The Sovereign Council in charge of Sudan has condemned an assassination attempt on the country's prime minister, Abdalla Hamdok. It says it might call in international help. His motorcade was targeted with explosives as well as automatic weapons but no one was hurt in the attack.
Mr Hamdok, a former UN economist, was appointed to head Sudan's transitional government last August, a few months after the overthrow of long-time President Omar al-Bashir. Sudan analyst Gillian Lusk told BBC Newsday she was not surprised by the attack.
(Pic: Sudanese Prime Minister, Abdalla Hamdok; Credit: EPA)
Sudan has promised to pay compensation to families of victims of the 1998 US embassies bombings in Nairobi and Dar es Salaam, the Wall Street Journal has reported.
Sudan's Prime Minister Abdalla Hamdok said in an interview with the US-based newspaper that his country would give the compensation to Kenyan and Tanzanian families in a few weeks.
However, lawyers for victims of the bombings are not convinced that this will happen, Kenya's Daily Nation newspaper reports.
Mr Hamdok was interviewed by the Wall Street Journal during his first official visit to the US, where he asked for the removal of Sudan from the US terrorism list.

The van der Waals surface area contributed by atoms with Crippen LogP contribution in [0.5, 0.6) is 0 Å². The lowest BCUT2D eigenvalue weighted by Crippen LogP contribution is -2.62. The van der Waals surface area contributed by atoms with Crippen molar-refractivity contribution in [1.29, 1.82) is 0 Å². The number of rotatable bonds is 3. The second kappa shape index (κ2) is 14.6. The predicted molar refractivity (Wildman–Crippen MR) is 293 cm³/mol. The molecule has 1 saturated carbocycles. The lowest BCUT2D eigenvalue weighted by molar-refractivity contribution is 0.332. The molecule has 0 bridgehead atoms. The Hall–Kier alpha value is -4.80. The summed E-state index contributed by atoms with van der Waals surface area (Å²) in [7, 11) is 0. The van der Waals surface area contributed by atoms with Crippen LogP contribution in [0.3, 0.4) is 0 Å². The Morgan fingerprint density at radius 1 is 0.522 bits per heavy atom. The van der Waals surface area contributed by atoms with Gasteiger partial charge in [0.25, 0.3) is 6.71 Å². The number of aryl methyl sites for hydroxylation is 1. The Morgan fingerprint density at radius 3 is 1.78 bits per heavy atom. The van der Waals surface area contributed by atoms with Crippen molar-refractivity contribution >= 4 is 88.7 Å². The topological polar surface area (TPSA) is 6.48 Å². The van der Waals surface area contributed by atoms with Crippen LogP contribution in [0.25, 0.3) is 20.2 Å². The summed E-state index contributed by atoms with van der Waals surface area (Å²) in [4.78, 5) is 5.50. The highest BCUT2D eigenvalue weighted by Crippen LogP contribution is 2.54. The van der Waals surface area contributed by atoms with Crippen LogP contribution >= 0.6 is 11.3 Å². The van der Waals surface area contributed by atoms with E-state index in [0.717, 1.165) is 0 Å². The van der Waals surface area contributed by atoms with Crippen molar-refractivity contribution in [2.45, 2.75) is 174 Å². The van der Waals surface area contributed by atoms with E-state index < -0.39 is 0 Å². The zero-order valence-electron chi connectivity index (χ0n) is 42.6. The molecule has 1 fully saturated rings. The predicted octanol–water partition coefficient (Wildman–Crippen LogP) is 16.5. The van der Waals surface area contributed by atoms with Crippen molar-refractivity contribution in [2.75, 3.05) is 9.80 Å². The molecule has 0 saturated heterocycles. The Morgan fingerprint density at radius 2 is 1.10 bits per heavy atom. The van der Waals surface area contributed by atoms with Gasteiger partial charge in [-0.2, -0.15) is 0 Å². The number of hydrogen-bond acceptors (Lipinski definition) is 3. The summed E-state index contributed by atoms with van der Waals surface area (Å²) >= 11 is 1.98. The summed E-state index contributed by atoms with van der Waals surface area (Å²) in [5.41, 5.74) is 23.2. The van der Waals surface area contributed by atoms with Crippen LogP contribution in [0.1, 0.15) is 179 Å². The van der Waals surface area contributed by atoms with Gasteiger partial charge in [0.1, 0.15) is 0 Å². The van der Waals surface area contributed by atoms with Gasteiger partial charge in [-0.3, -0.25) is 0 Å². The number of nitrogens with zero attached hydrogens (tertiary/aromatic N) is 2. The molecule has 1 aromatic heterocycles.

He was quoted as saying that Sudan had consulted at length with the US and met most of the requirements for its removal from the list.
He added that only two major obstacles remained:
settling the cases related to the bombings and co-operating with the
US in combating terrorism.
US courts have held Sudan liable for $10bn (£7.6bn) in damages - $5.9bn of which they say should go to survivors of the 1998 attack.
More than 220 people were killed in the co-ordinated bombings in the two cities, and nearly 5,000 people were injured.
The bombings were carried out by al-Qaeda, which was accused of running training camps in Sudan.
A lawyer involved in the case, Chicago-based Gavriel Mairone, wrote to the Daily Nation to say he had contacted the Sudanese government's lawyers, and had outlined "creative proposals" to resolve the dispute.
"The road forward requires the government of Sudan to demonstrate its commitment to international norms through deeds, and not merely aspirational words," he wrote.